The evolutions of human rights have taken place over centuries. Man had to struggle hard in order to achieve the ultimate goal – living with dignity – which still has to be realized in various societies. India itself is an example where women, children, dalits, bonded labourers, etc, is trying hard to be a part of mainstream. Inspite of all these, the world recognized the U.N.Charter of 1945 which states that human rights are inalienable aspect of mankind. The origin of human rights may be traced to the theory of Natural Rights derived from the concept of Natural Law, as propounded by ancient Greek Stoic Philosophers and further developed by Thomas Hobbes and John Locke. The American and French Revolution gave further impetus to the struggle of human rights. The evolution and development of human rights in the international context can be traced to the Magna Carta and the English Bill of Rights followed by the French Declaration and the American Bill of Rights.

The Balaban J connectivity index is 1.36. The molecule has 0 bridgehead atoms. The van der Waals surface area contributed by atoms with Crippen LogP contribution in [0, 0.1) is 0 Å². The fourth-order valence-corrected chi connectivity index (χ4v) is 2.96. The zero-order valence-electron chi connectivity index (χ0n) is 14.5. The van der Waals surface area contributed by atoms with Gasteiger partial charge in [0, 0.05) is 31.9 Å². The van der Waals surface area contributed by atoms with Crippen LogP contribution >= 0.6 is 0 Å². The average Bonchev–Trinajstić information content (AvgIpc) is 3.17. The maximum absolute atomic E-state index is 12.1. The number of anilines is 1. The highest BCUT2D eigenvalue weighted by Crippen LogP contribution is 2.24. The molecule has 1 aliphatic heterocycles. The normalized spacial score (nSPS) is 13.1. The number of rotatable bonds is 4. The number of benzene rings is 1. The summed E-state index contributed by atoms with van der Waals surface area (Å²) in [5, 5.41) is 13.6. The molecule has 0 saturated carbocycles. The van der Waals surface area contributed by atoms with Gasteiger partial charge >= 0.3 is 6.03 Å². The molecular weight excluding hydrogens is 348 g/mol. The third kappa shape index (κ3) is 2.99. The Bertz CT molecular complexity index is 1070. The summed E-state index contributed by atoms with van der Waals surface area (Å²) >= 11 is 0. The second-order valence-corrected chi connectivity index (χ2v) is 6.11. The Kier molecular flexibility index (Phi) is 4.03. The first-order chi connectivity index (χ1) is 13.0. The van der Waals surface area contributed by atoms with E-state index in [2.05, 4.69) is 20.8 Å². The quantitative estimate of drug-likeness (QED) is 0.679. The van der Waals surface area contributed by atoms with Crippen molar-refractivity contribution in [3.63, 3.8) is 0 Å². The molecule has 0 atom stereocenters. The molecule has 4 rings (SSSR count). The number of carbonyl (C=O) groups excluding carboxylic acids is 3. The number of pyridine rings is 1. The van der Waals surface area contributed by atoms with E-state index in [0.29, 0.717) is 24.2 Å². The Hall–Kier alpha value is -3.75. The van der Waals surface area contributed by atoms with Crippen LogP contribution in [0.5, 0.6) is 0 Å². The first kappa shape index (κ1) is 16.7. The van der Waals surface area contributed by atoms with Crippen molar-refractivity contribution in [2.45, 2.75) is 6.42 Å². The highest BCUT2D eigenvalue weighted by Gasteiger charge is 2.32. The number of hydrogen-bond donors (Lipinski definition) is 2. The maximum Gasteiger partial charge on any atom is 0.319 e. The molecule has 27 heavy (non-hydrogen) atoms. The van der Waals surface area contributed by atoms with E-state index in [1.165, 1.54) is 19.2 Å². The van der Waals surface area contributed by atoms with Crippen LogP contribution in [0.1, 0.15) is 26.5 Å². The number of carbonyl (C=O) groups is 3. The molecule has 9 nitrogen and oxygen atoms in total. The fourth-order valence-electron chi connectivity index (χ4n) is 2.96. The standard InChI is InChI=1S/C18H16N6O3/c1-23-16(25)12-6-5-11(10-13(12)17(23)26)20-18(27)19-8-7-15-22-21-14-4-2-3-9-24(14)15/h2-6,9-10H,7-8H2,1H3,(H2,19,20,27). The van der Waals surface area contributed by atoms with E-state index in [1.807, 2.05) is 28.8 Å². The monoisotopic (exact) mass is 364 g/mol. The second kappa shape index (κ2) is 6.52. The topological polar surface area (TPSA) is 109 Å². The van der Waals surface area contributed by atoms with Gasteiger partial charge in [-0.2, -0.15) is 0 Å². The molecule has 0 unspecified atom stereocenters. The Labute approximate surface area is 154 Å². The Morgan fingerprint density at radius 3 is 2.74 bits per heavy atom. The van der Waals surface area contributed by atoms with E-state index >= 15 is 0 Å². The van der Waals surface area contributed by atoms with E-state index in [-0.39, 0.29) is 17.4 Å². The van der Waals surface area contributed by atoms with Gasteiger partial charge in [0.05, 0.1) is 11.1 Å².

The twentieth century witnessed the crystallization of the philosophy of Human Rights when the United Nations adopted the UN Charter, 1945, The Universal Declaration of Human Rights, 1948 and the International Covenants on Human Rights with further emphasis to protection of rights of Women, Abolition of Slavery, Racial Discrimination, Civil and Political Rights, Economic, Social and Cultural Rights and most importantly the Rights of children.
In India the drafters of Constitution took care to incorporate Human Rights for its own citizens as well as for the aliens.